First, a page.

When you file for bankruptcy, your creditors are entitled to try to collect what you owe from your bankruptcy estate. These creditors can either be “secured” or “unsecured.” In a personal bankruptcy, a secured creditor is typically a bank or other entity that has loaned money for a piece of real or personal property. The most common examples are mortgage lenders and banks that provide car loans. If you default on your mortgage or file for bankruptcy, your mortgage lender can foreclose your home because your home loan is “secured” by the property.
All other lenders are considered unsecured creditors. With some exceptions, when you file for bankruptcy, your unsecured creditors get paid out of the general pool of your bankruptcy estate (to the extent there are assets available to satisfy their claims). Then, once again with some exceptions, the balance of your unsecured debts will be discharged, or forgiven, through the bankruptcy process.
Priority vs. General Unsecured Creditors
Unsecured creditors are divided into two categories: “priority” and “general.”
Priority Unsecured Creditors
Priority unsecured creditors are an exception to the rule we just mentioned about unsecured debts being discharged through the bankruptcy process. Priority unsecured creditors are entitled to get paid first out of the debtor’s bankruptcy estate; and, if the available assets do not fully satisfy these creditors’ claims, their debts will remain enforceable following the bankruptcy.
Priority unsecured creditors commonly include:
- The Internal Revenue Service (IRS)
- Co-parents who are owed child support
- Former spouses who are owed spousal support
Other debts such as student loans and certain medical expenses will frequently be non-dischargeable in bankruptcy as well. But, here too, there are certain exceptions. For example, although difficult, if you can prove “undue hardship,” you may be able to have your unsecured student loans fully discharged.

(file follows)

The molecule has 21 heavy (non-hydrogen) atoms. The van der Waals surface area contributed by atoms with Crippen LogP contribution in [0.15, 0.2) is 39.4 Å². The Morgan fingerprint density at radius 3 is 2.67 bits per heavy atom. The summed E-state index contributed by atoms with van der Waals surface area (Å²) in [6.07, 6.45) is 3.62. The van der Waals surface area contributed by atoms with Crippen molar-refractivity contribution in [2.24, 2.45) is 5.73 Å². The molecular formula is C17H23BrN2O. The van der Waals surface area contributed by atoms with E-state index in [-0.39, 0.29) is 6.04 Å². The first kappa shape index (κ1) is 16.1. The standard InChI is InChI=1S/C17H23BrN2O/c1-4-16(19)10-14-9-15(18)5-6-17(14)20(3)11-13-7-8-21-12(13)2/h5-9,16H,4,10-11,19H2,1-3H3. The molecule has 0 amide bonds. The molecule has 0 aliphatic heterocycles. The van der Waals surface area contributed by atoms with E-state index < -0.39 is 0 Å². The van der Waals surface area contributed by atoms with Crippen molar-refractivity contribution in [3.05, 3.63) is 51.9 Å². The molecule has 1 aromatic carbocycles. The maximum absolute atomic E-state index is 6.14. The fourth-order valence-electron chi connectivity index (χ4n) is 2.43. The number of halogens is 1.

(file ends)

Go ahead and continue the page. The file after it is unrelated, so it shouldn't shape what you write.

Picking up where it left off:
General Unsecured Creditors
Any unsecured creditor that does not qualify as a “priority unsecured creditor” will be a “general unsecured creditor.” General unsecured creditors have the least protection in Chapter 7 and Chapter 13 bankruptcy proceedings. If there are assets left over after the priority unsecured creditors, secured creditors and the expenses incurred during the bankruptcy process have all been paid, then general unsecured creditors can seek payment from the remainder of the bankruptcy estate.
Generally speaking, general unsecured creditors each receive the same pro rata share of the leftover estate. So, for example, if a person who files for bankruptcy owes $50,000 to general unsecured creditors and the leftover amount is $25,000, then each of these creditors would be entitled to collect one half of the amount owed.
Deciding Whether to File for Bankruptcy
When deciding whether to file for bankruptcy, understanding each of your creditors’ rights is an important step in the process. For information about some other key considerations, we encourage you to read: Should You File for Bankruptcy?
Disclaimer: This Article Is Not Legal Advice.
Never rely on an article for legal advice as the law frequently changes, information may not be accurate, there may be exceptions to a rule, and reliance may be detrimental. Always consult one of our experienced attorneys for competent, current, and accurate legal advice.
Speak with a Wausau, WI Bankruptcy Lawyer in Confidence
If you would like to speak with an attorney about whether you should file for bankruptcy, we encourage you to contact us for an initial consultation. To speak with one of our experienced bankruptcy lawyers in confidence, please call (715) 842-2291 or submit our online consultation form today.